How much are you worth ?
For many people who read this headline, you may be thinking that the answer to this question is reflected in the value of your balance sheet i.e. your net assets minus liabilities. Well it isn’t this time. For the purposes of this conversation, we looking at your future earnings capacity and quantifying the economic cost if your household no longer received an income.
Do you have a Plan B? Unfortunately most people don’t, but that’s where insurance comes in.
Counting the cost of a curve ball
Curve balls. They’re unexpected, often deceptive and it’s impossible to predict their trajectory. That’s why they’re so devastating – in sport and in life. There’s some interesting data now available about the kind of curve balls that can impact your life, your finances and your retirement.
The headline figure is this: one in three Australians could be disabled for more than three months before turning 65*. If you combine this with another startling fact – that 60 per cent of Australian families with dependants will run out of money if the main breadwinner can no longer bring in an income – you can see the problem.
Curve balls are pretty common, but so few people are prepared for them. With the mortgage to pay, school fees to fund and day-to-day living expenses to meet, you could run down your savings very quickly and face financial difficulty.
The table below shows what’s at stake in terms of potential earnings to age 65. For example, if you are currently 45 and earn $80,000 per annum, you could earn around $2.15 million over the next 20 years. Isn’t that worth protecting?
|Current Income p.a. / Current Age||25||35||45||55|
Assumptions: Income increases by three per cent per annum. No employment breaks. Figures rounded to nearest $10,000.
What kind of Plan B do you need?
The last thing you need to worry about when you’re dealing with a curve ball is your finances. That’s where insurance comes into its own. It’s a well-known saying that you only realise the value of insurance when you need it – and you don’t have it.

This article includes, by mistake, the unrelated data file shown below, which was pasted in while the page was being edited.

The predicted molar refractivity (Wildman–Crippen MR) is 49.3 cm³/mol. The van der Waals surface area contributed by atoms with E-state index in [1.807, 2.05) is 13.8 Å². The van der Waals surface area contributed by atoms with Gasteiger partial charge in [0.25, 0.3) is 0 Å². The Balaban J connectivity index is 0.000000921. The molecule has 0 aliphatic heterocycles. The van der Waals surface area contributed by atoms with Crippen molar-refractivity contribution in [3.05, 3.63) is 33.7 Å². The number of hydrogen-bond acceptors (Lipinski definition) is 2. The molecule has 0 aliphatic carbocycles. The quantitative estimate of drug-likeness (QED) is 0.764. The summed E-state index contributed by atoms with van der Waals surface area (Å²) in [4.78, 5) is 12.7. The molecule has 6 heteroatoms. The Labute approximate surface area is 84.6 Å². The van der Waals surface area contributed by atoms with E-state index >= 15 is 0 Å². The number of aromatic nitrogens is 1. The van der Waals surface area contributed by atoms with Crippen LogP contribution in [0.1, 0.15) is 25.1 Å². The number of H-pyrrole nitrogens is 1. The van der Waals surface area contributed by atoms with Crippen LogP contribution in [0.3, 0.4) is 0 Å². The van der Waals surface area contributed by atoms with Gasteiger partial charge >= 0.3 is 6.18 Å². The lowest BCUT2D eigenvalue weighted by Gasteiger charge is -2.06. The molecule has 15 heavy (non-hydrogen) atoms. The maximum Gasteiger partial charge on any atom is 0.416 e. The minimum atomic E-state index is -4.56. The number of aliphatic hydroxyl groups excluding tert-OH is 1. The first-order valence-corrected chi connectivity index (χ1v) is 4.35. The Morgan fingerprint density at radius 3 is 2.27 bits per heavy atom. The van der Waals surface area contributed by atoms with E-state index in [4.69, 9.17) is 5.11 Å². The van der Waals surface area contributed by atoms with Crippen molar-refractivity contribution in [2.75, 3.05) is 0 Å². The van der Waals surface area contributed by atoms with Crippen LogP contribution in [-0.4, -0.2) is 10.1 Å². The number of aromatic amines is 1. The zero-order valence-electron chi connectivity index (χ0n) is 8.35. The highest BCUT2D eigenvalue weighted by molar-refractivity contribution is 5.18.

Taking out income protection insurance could provide you with a monthly benefit of up to 75 per cent of your income to replace lost earnings while you recover. Most income protection policies offer a range of waiting periods before you start receiving the insurance benefit (with options normally between 14 days and 2 years). You can also choose from a range of benefit payment periods, with a maximum cover period generally available up to age 65.
Protect your Lifestyle
For anyone with a mortgage – which is probably significant for anyone owning property on the East Coast – and reliant upon their job to assist repay that debt and put food on the table, then Income Protection insurance is the easiest way to protect your lifestyle – and that of your family – both now and in the future.
Other things to consider
Income protection insurance
premiums will generally be lower if
you choose a longer waiting period
and shorter benefit payment period.
If you don’t have sufficient cash
flow to fund the income protection
premiums, you may want to arrange
the cover in superannuation, where
the cost will be deducted from your
Other curve balls you may want
to insure for include critical illness
(such as cancer and stroke), total
and permanent disability and death.
These curve balls can be covered
by different types of life insurance,
which you may want to consider.
* Calculations based on data from the Institute of Actuaries of Australia 2000. Interim Report of the Disability Committee. IA Aust: Sydney. Source: MLC